Trouble with Gergen appointment is where it will take Clinton

Robert Kuttner

June 08, 1993|By Robert Kuttner

WELL, at least we found out what a "New Democrat" is. It's a Republican.

Democrats can find many reasons to be depressed about Bill Clinton's appointment of David Gergen to the epicenter of White House politics, policy and communications. Among them is the perception (and evidently the reality) that it took a Republican to bail out a sinking Democratic administration. The subtext is that Republican equals political grown-up and Democrat equals amateur hour.

It recalls backing Lyndon Johnson in 1964 to vote against an escalation of the war -- and then getting Johnson and the escalation. Didn't the voters elect Bill Clinton precisely to reject the failed policies that Mr. Gergen had helped Reagan sell to the country? Did thousands of Democratic campaign volunteers stay up nights to return Ronald Reagan's communications director to the White House? Don't we get to have two parties? (Could this possibly play into the hands of Ross Perot?)

Another depressing aspect is the triumph of the permanent Washington talk-show establishment, where insider-status trumps ideology or principle, and where center-right is defined as sensible. For the most part, the Gergen appointment has gotten a fawningly good press.

There is the faint consolation that perhaps Mr. Gergen is merely a talented opportunist -- a professional spin-doctor happy to spurn yesterday's patrons (Nixon, Ford, Reagan) in order to serve Clinton's new centrism. However that implies that Bill Clinton is nearly as cynical as Mr. Gergen.

The worst single thing about this appointment, however, is where it is likely to take Mr. Clinton on the issue that matters most -- the sputtering economy.

This morning line has been that Mr. Gergen's appointment represents a new, more centrist Bill Clinton, as if the problem were that Mr. Clinton is too left-wing generally. But the real malady is more complex:

Mr. Clinton has indeed been too casually liberal on the social issues that won't re-elect him, but too conservative on the economic ones that count. Moving to the generic center won't cure this.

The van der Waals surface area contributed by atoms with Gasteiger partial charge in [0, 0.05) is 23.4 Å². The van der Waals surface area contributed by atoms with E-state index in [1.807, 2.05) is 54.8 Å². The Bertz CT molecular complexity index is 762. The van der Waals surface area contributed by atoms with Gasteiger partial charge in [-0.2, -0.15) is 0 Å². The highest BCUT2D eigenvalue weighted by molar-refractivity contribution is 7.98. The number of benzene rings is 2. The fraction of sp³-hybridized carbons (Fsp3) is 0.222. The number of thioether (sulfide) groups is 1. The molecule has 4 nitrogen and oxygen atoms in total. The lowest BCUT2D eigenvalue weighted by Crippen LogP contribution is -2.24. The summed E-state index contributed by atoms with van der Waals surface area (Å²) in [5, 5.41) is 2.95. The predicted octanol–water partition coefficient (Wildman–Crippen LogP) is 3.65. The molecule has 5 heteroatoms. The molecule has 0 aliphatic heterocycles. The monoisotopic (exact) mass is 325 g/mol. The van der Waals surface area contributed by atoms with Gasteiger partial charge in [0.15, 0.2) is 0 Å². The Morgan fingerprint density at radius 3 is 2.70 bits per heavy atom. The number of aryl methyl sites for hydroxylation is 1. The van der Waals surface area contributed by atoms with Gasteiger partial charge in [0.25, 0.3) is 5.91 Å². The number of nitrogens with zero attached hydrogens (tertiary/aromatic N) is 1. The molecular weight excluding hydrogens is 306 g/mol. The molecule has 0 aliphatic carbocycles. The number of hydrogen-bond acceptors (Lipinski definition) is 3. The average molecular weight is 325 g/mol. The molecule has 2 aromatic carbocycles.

Throughout history, liberal Democrats have brokered avant-garde social reforms only when they also delivered the goods economically. Full employment will do far more for young urban blacks -- and whites -- than a thousand Justice Department officials like Lani Guinier.

But while Mr. Clinton has tacked left on social issues, he has tacked right on the economy. A year ago, he was talking about jobs and investment. Today he is talking mainly about deficit-reduction.

At first, Mr. Clinton's economic appointments seemed a blend of liberal and conservative. The jobs with fiscal heft went to budgetary conservatives Lloyd Bentsen at Treasury, Leon Panetta and Alice Rivlin at the Office of Management and Budget, and Robert Rubin as economic czar.

These, however, were seemingly balanced by Labor Secretary Robert Reich, economic advisers Laura Tyson and Alan Blinder, and White House policy aide Ira Magaziner, all of whom favored stressing public investment, jobs and growth. The original Clinton program was one part long-term deficit cut, one part short-term growth package.

During Mr. Clinton's chaotic first months, however, Republicans blocked a public investment and jobs package that was too timid to begin with. Lloyd Bentsen and company persuaded Mr. Clinton that the Fed and the money markets were rewarding his commitment to deficit reduction. Never mind public investment and economic stimulus. Low interest rates would bring recovery.

But today the economy is stalling. The first quarter annual growth rate was a pathetic nine-tenths of one percent. And the administration's own numbers show that deficit reduction alone cannot revive the economy.

Worse, the Treasury's ill-advised strategy of "talking down" the dollar, reflecting the same economic orthodoxy, has now created inflationary pressures. A cheap dollar has an unfortunate side effect. It makes imports more expensive and also allows domestic producers to raise prices to match those of their foreign competitors.

At the slightest whiff of inflation, the Federal Reserve thinks about raising interest rates, and money markets get very nervous. If the Fed does raise rates in this very fragile economy, we will get a stock market plunge and a full-blown recession.

Until David Gergen's appointment, one had expected that the advocates of a bigger investment and jobs program would get a second chance. Next fall, with a softening economy and midterm elections looming, one could imagine the congressional leadership persuading the president to abandon fiscal orthodoxy for a bold recovery program. But standing in the way will be Mr. Gergen, advising the president to hold the centrist course on economics as well as social policy.

Mr. Gergen will get credit for getting Mr. Clinton to abandon the already doomed appointment of Lani Guinier, as a sign of healthy centrism. But in the end it is Hillary Clinton and not David Gergen whom the president sees first in the morning and last at night, and the social liberalism will likely continue.

When it comes to economic conservatism, however, Mr. Gergen is pushing on an open door. His influence will only increase that of Mr. Bentsen, Leon Panetta and the budget hawks.

Unless something changes this disastrous chemistry, President Clinton will enjoy a short-term gain to his image as Washington insider, but a long-term loss to his prospects as president. A good spin doctor can improve the atmospherics. But he can't persuade ordinary people that they're not hurting economically.

Robert Kuttner writes a column on economic matters.

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